Continuing the consolidation trend in the intrusion prevention market, 3Com agrees to buy TippingPoint Technologies for $430 million in cash.
The consolidation continues in the intrusion prevention system market, as 3Com Corp. announced Monday that it has agreed to acquire IPS vendor TippingPoint Technologies Inc. for $430 million in cash.
The purchase positions 3Com to remain competitive with rivals such as Cisco Systems Inc. and Juniper Networks Inc., both of which have made IPS acquisitions and are working to integrate those products into their respective portfolios. And the big security vendors, most notably McAfee Inc., have moved quickly to secure their places in the IPS market, as well.
in-line IPS is regarded within the security community as one of the more accurate and perhaps the fastest intrusion prevention appliance on the market. The company, based in Austin, Texas, was a part of a small group of startups that helped define the IPS market during the last three years. The success that companies such as TippingPoint, Entercept Security Technologies, IntruVert Networks Inc. and Lancope Inc. had in attracting large enterprise and government customers got the attention of the larger vendors, and the feeding frenzy began in earnest in 2003.
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Cisco got things started in January 2003 by purchasing Okena Inc.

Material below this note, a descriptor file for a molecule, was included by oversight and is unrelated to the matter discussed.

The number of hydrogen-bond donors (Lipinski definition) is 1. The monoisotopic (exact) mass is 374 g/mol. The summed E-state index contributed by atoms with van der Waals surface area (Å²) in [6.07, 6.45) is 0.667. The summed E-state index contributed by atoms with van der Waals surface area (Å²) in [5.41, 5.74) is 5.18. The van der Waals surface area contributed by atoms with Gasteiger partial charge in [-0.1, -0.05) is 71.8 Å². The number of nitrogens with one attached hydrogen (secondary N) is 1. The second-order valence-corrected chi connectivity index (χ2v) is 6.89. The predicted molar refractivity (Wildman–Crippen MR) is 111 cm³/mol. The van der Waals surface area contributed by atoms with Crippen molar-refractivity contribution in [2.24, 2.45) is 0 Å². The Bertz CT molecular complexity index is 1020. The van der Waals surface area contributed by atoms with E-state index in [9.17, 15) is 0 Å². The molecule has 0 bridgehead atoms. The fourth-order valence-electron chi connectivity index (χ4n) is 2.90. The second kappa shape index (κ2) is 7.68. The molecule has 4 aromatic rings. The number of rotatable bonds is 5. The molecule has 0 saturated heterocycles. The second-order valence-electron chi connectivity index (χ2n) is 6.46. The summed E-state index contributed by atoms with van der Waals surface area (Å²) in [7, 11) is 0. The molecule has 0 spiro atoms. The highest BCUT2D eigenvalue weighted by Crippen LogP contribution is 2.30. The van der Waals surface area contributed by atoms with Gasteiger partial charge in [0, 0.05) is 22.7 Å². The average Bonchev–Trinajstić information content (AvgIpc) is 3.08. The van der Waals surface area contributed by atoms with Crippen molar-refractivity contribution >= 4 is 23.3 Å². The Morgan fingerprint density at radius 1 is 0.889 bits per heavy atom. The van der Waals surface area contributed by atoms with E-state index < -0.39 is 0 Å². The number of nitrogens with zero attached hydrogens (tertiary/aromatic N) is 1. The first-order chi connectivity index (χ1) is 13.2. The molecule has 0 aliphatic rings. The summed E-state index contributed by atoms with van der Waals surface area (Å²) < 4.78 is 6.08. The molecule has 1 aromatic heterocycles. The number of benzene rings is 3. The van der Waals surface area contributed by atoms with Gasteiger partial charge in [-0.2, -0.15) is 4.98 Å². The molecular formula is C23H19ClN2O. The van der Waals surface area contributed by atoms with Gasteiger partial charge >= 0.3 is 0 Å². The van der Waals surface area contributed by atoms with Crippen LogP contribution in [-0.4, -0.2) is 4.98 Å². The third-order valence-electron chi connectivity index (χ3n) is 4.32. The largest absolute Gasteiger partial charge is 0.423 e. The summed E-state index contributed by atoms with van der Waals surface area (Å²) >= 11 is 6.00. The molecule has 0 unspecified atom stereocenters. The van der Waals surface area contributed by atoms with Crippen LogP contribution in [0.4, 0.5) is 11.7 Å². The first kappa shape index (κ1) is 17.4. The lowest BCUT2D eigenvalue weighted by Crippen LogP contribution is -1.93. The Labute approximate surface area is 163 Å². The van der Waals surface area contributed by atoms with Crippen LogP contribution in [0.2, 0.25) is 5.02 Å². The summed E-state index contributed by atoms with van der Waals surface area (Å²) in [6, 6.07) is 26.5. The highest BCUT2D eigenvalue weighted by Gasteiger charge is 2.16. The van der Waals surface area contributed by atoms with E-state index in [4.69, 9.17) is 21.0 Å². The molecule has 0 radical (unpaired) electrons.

McAfee quickly followed suit by acquiring both IntruVert
and Juniper then bought NetScreen Inc.
earlier this year. Lancope is one of the few independent IPS vendors left on the board.
After the closing of the acquisition, TippingPoint will function as a division of 3Com, based in Marlboro, Mass., and Kip McClanahan, TippingPoints CEO, will stay on as head of the unit.
By acquiring TippingPoint, 3Com gets a strong foothold in the quickly merging market for securing voice-over-IP systems. VOIP is becoming a key piece in many enterprises technology strategies because of its relatively low price point and rich feature set. While the security issues around VOIP deployments still are not well understood, many security experts say that the phones are ripe for exploitation by crackers.
UnityOne includes anomaly and application protection for VOIP networks and is one of only a handful of products to have such capabilities.
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